About The Kaʻū Calendar

Ka`u, Hawai`i, United States
A locally owned and run community newspaper (www.kaucalendar.com) distributed in print to all Ka`u District residents of Ocean View, Na`alehu, Pahala, Hawai`i Volcanoes National Park, Volcano Village and Miloli`i on the Big Island of Hawai`i. This blog is where you can catch up on what's happening daily with our news briefs. This blog is provided by The Ka`u Calendar Newspaper (kaucalendar.com), Pahala Plantation Cottages (pahalaplantationcottages.com), Local Productions, Inc. and the Edmund C. Olson Trust.

Sunday, August 14, 2011

Ka`u News Briefs August 14, 2011

A fossilized footprint from the 1790 eruption.  Photo from Kilaueaadventure.com

IT IS NOT RACE AND CULTURE but income disparity that statistically separates students who do well in math and reading from those who test poorly, according to a story by Derrick de Pledge in the Honolulu Star Advertiser this morning. "Student test scores have improved significantly over the past decade, but the achievement gap for low-income students remains about the same," de Pledge writes. "Last school year, 67 percent of all students were proficient in reading, according to preliminary results from the state Department of Education, while 57 percent of disadvantaged students were proficient. Fifty-five percent of all students were proficient in math, while 45 percent of disadvantaged students were proficient." In the 2001-2002 school year, the first under federal No Child Left Behind requirements, 40 percent of all students were proficient in reading, while 27 percent of disadvantaged students were proficient. Nineteen percent of all students were proficient in math, while 10 percent of disadvantaged students were proficient, the story reports. As a result, the state Department of Education "plans to zero in on reducing the achievement gap," the story says. "People really want to say, ‘Well, you know, it’s the teacher, or the principal, or the parent, or whatever.’ And it’s all of us,” said Ronn Nozoe, a deputy superintendent at the state Department of Education. Sharon Beck, principal of Ka`u High, Intermediate and Elementary Schools, recently pointed out numerous improvements in Ka`u students and pledges much more improvement in coming years. 

Late Mayor Herbert Matayoshi
HERBERT MATAYOSHI, mayor of Hawai`i County from 1974 to 1984, will be honored with flags flying at half-mast tomorrow. Gov. Neil Abercrombie gave a statewide order for flags to fly at half-staff for Matayoshi, who was this county’s second elected mayor.
     Matayoshi also served on the County Council and county Board of Supervisors. 
     Services are open to the public tomorrow from 2:30 p.m. to 4 p.m. in Hilo at Church of the Holy Cross. A celebration of life will be held at 4 p.m.

ALTERNATING LANE CLOSURES on Mamalahoa Highway 11 in both directions are planned near South Point Road this coming Monday through Friday from 8 a.m. to 3 p.m., for pavement resurfacing and guardrail installation.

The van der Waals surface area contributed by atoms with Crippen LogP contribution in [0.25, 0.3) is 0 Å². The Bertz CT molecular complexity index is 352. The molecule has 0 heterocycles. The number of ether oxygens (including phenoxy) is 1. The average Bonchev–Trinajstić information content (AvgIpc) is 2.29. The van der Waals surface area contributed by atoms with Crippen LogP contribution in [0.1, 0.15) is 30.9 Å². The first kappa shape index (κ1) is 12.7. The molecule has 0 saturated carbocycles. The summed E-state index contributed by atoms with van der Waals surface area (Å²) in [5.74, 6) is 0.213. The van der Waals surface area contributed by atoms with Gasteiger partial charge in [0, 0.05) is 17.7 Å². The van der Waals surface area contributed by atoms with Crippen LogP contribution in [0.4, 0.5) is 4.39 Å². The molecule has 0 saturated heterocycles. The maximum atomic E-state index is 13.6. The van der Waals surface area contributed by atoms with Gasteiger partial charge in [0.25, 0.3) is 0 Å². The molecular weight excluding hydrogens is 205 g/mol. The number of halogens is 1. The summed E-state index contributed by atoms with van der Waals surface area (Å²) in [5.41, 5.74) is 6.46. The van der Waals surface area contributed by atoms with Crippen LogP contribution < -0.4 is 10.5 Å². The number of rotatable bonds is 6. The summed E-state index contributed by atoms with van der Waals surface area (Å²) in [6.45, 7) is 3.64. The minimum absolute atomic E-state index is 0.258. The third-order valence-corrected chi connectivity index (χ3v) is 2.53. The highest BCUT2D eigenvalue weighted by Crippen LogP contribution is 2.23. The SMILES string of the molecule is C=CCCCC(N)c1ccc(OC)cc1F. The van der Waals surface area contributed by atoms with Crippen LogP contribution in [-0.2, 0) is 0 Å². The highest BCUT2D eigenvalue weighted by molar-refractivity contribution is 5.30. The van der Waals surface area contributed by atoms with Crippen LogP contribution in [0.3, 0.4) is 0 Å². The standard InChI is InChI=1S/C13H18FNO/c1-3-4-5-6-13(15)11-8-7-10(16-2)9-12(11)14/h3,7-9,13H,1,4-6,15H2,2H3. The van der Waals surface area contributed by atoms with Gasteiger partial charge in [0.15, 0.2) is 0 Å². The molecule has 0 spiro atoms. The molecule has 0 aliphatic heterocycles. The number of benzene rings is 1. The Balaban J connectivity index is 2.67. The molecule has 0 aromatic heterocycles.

A MOON-BASED research park is the subject of a meeting here on the Big Island by astronomers, other scientists and administrators of NASA and other space agencies. They will convene at the International Lunar Research Park Leaders Summit in November at Waikoloa.

HAWAIIAN VOLCANO OBSERVATORY SCIENTISTS are reviewing carbon data showing long periods of lava flow from Kilauea Volcano and other periods of lava flow replaced by explosive activity. According to this week’s Volcano Watch, the periods of explosive lava eruptions were between 2,200 and 1,000 years ago and 900 to 200 years ago. These were periods when lava was deep inside the volcano and when mixed with water would sometimes send out huge eruptions of vapor and water like the Keoneleleli, “the falling of the sands” in 1790 when a party of Chief Keoua’s army was killed by volcanic ash and smoke when marching across the Ka`u Desert, leaving what is now known as the fossilized Footprints Trail within Hawai`i Volcanoes National Park.

NEW AND IMPROVED WATER SPIGOTS AT WAI`OHINU will be the subject of an islandwide dedication ceremony tomorrow at 9 A.M. at the Wai`ohinu Solid Waste Transfer Station. Mayor Billy Kenoi will celebrate additional sources of water for those living remotely who need to haul water to their homes. There are six new or improved water spigot centers opened around the island, offering safe locations where residents can draw clean, potable water for household use, the mayor said.
     Thousands of rural residents in the County of Hawai`i are served by household water catchment systems but also rely on county-operated water spigots for safe drinking water. The new installation is by the county Department of Water Supply and the county Department of Public Works.

The old sugar mill in 1900, the last mill torn down in 1996.
KA`U PLANTATION DAYS is gearing up for next Saturday, Aug. 20 at Pahala Plantation House, and the annual Ka`u High School Reunion will be held on Sunday, Aug. 21 at Pahala Community Center. Plantation Days starts at 9 a.m. and will feature a cane truck driving through Pahala just like the old days. Representatives of the union and many cultural groups will present historic displays. One display features old photos of houses, and residents can come and find their home. Also planned are ethnic foods, music and dance from 9 a.m. to 3 p.m.
Maile Street with Chong Store, a hotel and the field office at right.